The next stage after this was to repeat the whole process again with some other colours, but more selectively. Blue washes over power cables and inside leg joints, purple in the deeper recesses of the carapace trim and red and blue where pipes connected. Fiery orange wash also enriched the copper pipes nicely as well as around rivet heads. The key I found to these was keeping them light by thinning them with matt medium. Games Workshop’s own Lahmian Medium actually works pretty well for this if you don’t already have an acrylic medium. All of techniques above established the basic foundation for all of the metalwork on the model and although they might seem overly time consuming, when you break it down are really only layers of dry-brushing followed by layers of washes. All which are simple steps requiring no great skill, but yield a decent finish and that’s what I aim to show here hopefully. The next stage after this was to paint all of the non-metallic colours onto the armour panels. I’m not going to go into detail about that here however because it’s just straight forward block painting.

Oil wash and decals

In the past I’ve used oil paint to help enhance panel lines and profiling or create weathering, but in this instance I decided to use it like a wash to add another layer of warmth and richness to the armour and in particular the ornate trim. This is one of those techniques that’s often seen as advanced or challenging when the reality couldn’t be further from the truth. Oil paint is far more flexible and forgiving compared with acrylic as you can continue to work it even when it has dried. The only ‘downside’ I guess is it needs more in the way of model preparation and brush cleaning. That and of course it will make your room smell of oil paint for days on end. Personally I feel this is all outweighed by the extra level of finish that oil paint can bring to the big models which would be much harder to achieve using acrylics.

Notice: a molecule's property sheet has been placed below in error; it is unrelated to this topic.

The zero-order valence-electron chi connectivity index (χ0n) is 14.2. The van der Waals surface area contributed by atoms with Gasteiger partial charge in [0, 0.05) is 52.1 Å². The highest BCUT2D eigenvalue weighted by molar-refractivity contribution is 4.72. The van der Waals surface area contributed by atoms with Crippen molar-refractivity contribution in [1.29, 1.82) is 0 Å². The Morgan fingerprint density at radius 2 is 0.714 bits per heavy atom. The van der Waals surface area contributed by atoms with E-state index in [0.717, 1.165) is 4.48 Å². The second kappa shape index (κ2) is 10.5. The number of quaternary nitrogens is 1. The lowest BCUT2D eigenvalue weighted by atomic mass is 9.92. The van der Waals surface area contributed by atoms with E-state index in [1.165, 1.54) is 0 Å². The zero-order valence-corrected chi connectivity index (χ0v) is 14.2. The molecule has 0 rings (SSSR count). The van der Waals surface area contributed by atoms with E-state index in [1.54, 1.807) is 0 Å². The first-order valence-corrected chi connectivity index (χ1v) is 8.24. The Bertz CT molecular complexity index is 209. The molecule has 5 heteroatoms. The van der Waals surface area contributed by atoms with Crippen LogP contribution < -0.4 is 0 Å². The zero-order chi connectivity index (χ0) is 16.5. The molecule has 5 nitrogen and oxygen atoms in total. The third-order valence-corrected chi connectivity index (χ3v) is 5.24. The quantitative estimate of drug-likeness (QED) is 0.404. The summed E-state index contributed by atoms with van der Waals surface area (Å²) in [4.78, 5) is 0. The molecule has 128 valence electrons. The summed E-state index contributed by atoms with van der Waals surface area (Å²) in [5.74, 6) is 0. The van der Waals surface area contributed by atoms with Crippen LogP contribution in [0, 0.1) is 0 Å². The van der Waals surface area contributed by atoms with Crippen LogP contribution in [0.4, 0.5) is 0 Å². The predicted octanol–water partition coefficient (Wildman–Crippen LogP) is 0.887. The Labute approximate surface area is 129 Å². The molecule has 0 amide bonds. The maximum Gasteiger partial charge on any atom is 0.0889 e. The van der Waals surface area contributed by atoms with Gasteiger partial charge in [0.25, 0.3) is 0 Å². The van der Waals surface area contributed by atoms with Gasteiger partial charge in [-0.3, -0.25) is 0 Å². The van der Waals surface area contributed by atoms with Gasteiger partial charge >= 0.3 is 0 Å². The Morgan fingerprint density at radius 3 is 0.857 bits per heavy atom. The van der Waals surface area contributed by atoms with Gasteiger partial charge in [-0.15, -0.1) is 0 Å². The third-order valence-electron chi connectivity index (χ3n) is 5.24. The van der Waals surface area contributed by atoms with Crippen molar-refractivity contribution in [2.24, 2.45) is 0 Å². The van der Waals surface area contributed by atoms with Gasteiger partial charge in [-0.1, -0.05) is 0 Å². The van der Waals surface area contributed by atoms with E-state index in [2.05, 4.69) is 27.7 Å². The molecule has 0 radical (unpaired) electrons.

There are also two schools of thought here around decals; one being to add them before the oil wash so that they can be toned in and the other to add them after the oils have been blended. I opted to add the decals after to keep them clean, but whichever way you decide the same initial step needs to be followed which is to give the parts a protective layer of gloss or satin acrylic varnish. This is for two reasons, firstly to protect the paint underneath and secondly to give the oil a non-grip surface to work against. This is essential so that you can buff away the excess paint to reveal the colour underneath. For this model I added two layers of Klear with the airbrush.

The oil paint I used for this was Burnt Sienna which I thinned down first with mineral spirit to a heavy wash consistency. This was painted over the entire armour section, including the metal. A hair dryer was used to speed up the drying process as you are going to be waiting a decent amount of time otherwise for the paint to reach working consistency. To blend back the paint, gently rub it away from the armour using a cotton bud or cloth moistened with white spirit. You need very little, just the merest hint of spirit on the cloth to re-activate the oil in the paint and allow it to be blended. By rubbing and polishing the colour underneath is revealed again, but at the same time some of the oil paint remains in recesses and along joins to create a graduated and soft effect that would be very difficult to achieve using acrylics alone.

The oils also add a nice polished effect to the paint almost like enamel. Where you see the biggest difference however is in the metals which take on a rich oily lustre. It was at this point I added all the decals and sealed everything back in with another coat of Klear.

Inks and matt varnish